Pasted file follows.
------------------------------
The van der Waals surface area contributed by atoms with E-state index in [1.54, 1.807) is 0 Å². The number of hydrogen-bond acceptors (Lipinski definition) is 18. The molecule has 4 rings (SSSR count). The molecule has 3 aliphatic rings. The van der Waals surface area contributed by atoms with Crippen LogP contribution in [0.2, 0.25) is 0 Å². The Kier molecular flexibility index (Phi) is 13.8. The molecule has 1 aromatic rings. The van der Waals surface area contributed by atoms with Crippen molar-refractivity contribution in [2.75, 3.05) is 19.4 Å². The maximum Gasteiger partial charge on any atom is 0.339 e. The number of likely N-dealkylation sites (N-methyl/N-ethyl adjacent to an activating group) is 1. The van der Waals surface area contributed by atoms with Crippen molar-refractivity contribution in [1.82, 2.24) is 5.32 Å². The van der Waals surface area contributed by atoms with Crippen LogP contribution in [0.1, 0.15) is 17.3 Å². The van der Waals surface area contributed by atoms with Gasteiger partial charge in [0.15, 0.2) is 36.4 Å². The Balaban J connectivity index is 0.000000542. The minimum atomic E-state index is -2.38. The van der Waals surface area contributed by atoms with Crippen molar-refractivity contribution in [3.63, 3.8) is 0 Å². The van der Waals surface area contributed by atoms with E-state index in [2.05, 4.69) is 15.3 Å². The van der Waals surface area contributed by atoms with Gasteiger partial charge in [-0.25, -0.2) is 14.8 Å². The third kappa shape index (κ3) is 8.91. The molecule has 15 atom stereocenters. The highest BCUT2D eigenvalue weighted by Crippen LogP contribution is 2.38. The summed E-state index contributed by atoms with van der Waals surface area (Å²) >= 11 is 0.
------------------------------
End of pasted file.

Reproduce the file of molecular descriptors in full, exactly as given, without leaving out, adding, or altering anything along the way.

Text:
The van der Waals surface area contributed by atoms with E-state index in [1.54, 1.807) is 0 Å². The number of hydrogen-bond acceptors (Lipinski definition) is 18. The molecule has 4 rings (SSSR count). The molecule has 3 aliphatic rings. The van der Waals surface area contributed by atoms with Crippen LogP contribution in [0.2, 0.25) is 0 Å². The Kier molecular flexibility index (Phi) is 13.8. The molecule has 1 aromatic rings. The van der Waals surface area contributed by atoms with Crippen molar-refractivity contribution in [2.75, 3.05) is 19.4 Å². The maximum Gasteiger partial charge on any atom is 0.339 e. The number of likely N-dealkylation sites (N-methyl/N-ethyl adjacent to an activating group) is 1. The van der Waals surface area contributed by atoms with Crippen molar-refractivity contribution in [1.82, 2.24) is 5.32 Å². The van der Waals surface area contributed by atoms with Crippen LogP contribution in [0.1, 0.15) is 17.3 Å². The van der Waals surface area contributed by atoms with Gasteiger partial charge in [0.15, 0.2) is 36.4 Å². The Balaban J connectivity index is 0.000000542. The minimum atomic E-state index is -2.38. The van der Waals surface area contributed by atoms with Crippen molar-refractivity contribution in [3.63, 3.8) is 0 Å². The van der Waals surface area contributed by atoms with E-state index in [2.05, 4.69) is 15.3 Å². The van der Waals surface area contributed by atoms with Gasteiger partial charge in [-0.25, -0.2) is 14.8 Å². The third kappa shape index (κ3) is 8.91. The molecule has 15 atom stereocenters. The highest BCUT2D eigenvalue weighted by Crippen LogP contribution is 2.38. The summed E-state index contributed by atoms with van der Waals surface area (Å²) >= 11 is 0.